The system-development life cycle enables users to transform a newly developed project into an operational one.
The System Development Life Cycle, “SDLC” for short, is a multistep, iterative process, structured in a methodical way. This process is used to model or provide a framework for technical and non-technical activities to deliver a quality system, which meets or exceeds a business’s expectations or manage decision-making progression.
Traditionally, the systems-development life cycle consisted of five stages. That has now increased to six phases. Increasing the number of steps helped systems analysts to define clearer actions to achieve specific goals.
Similar to a project life cycle (PLC), the SDLC uses a systems approach to describe a process. It is often used and followed when there is an IT or IS project under development.
The SDLC highlights different stages (phrases or steps) of the development process. The life cycle approach is used so users can see and understand what activities are involved within a given step. It is also used to let them know that at any time, steps can be repeated, or a previous step can be reworked when needing to modify or improve the system.
SDLC works by lowering the cost of software development while simultaneously improving quality and shortening production time. SDLC achieves these apparently divergent goals by following a plan that removes the typical pitfalls to software development projects. That plan starts by evaluating existing systems for deficiencies. Next, it defines the requirements of the new system. It then creates the software through the stages of design, development, testing, and deployment. By anticipating costly mistakes like failing to ask the end user for suggestions, SLDC can eliminate redundant rework and after-the-fact fixes.
1) Planning: the most skilled and experienced software engineers in the organization usually do the most important parts of software development, requirement gathering or requirement analysis. After the requirements are gathered from the client, a scope document is created in which the scope of the project is determined and documented.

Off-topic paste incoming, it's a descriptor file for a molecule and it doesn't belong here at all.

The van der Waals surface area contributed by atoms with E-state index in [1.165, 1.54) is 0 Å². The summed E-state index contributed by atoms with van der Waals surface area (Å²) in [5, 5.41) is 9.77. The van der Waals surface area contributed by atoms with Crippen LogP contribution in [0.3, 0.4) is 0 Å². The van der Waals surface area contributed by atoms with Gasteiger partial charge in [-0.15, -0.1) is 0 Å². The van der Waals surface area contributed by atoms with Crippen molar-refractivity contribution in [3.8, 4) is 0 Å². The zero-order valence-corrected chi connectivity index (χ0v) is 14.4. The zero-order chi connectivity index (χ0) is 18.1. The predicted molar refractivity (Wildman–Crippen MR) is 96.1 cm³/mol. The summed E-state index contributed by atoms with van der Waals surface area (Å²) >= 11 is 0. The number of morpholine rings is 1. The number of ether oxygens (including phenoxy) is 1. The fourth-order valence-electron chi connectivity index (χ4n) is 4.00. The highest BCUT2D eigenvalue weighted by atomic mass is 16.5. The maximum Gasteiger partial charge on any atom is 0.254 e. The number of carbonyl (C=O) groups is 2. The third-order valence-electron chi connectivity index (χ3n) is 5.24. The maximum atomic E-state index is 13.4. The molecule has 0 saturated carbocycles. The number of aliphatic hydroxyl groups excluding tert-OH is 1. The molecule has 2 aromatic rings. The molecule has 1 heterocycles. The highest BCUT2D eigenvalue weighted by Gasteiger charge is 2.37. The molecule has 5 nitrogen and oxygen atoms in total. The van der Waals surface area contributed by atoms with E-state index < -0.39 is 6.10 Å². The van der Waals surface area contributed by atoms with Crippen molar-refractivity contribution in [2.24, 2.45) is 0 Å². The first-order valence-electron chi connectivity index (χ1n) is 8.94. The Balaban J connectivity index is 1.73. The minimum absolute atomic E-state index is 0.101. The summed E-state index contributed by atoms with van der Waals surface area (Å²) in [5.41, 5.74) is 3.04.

2) Implementation: The software engineers start writing the code according to the client’s requirements.
3) Testing: This is the process of finding defects or bugs in the created software.
4) Documentation: Every step in the project is documented for future reference and for the improvement of the software in the development process. The design documentation may include writing the application-programming interface (API).
5) Deployment and maintenance: The software is deployed after it has been approved for release.
6) Maintaining: Software maintenance is done for future reference. Software improvement and new requirements (change requests) can take longer than the time needed to create the initial development of the software.
Iterative model: The iterative model, instead of starting with fully known requirements, project teams implement a set of software requirements, then test, evaluate and pinpoint further requirements. A new version of the software is produced with each phase, or iteration. Rinse and repeat until the complete system is ready. In addition, at each iteration some new design modifications are made, and new functions are added.
• Results can be obtained early and on a periodic basis.
• Some working functionality can be developed early in the life cycle.
• Risk can be managed easier and high risks are finished first.
• Less costly to change the requirements.
• Better suited for large critical projects.
• More management attention is required.
• Projects progress is highly dependent of risk analysis phase.
• Highly skilled resources are required for risk analysis.
• Not suitable for smaller projects.
The Waterfall Model was the first Process Model to be introduced. It is also referred to as a linear-sequential life cycle model. It is very simple to understand and use. In a waterfall model, each phase must be completed before the next phase can begin and there is no overlapping in the phases.
The Waterfall model is the earliest SDLC approach that was used for software development.
The waterfall Model illustrates the software development process in a linear sequential flow. This means that any phase in the development process begins only if the previous phase is complete. In this waterfall model, the phases do not overlap.
Waterfall model firstly is in a simpler layout, so it is easier to understand compared to the iterative model. However, with the iterative model the risks can be managed and can be found easier which can mean that the higher risk parts can be done first to prevent any damage in the future. Also, with the iterative model it is less costly to change requirements which mean that the money can be put into different phases. The waterfall model is flow based which means that once the first phase is passed you cannot go back to the previous phase. However, with iterative model the previous phases can be changed if needed.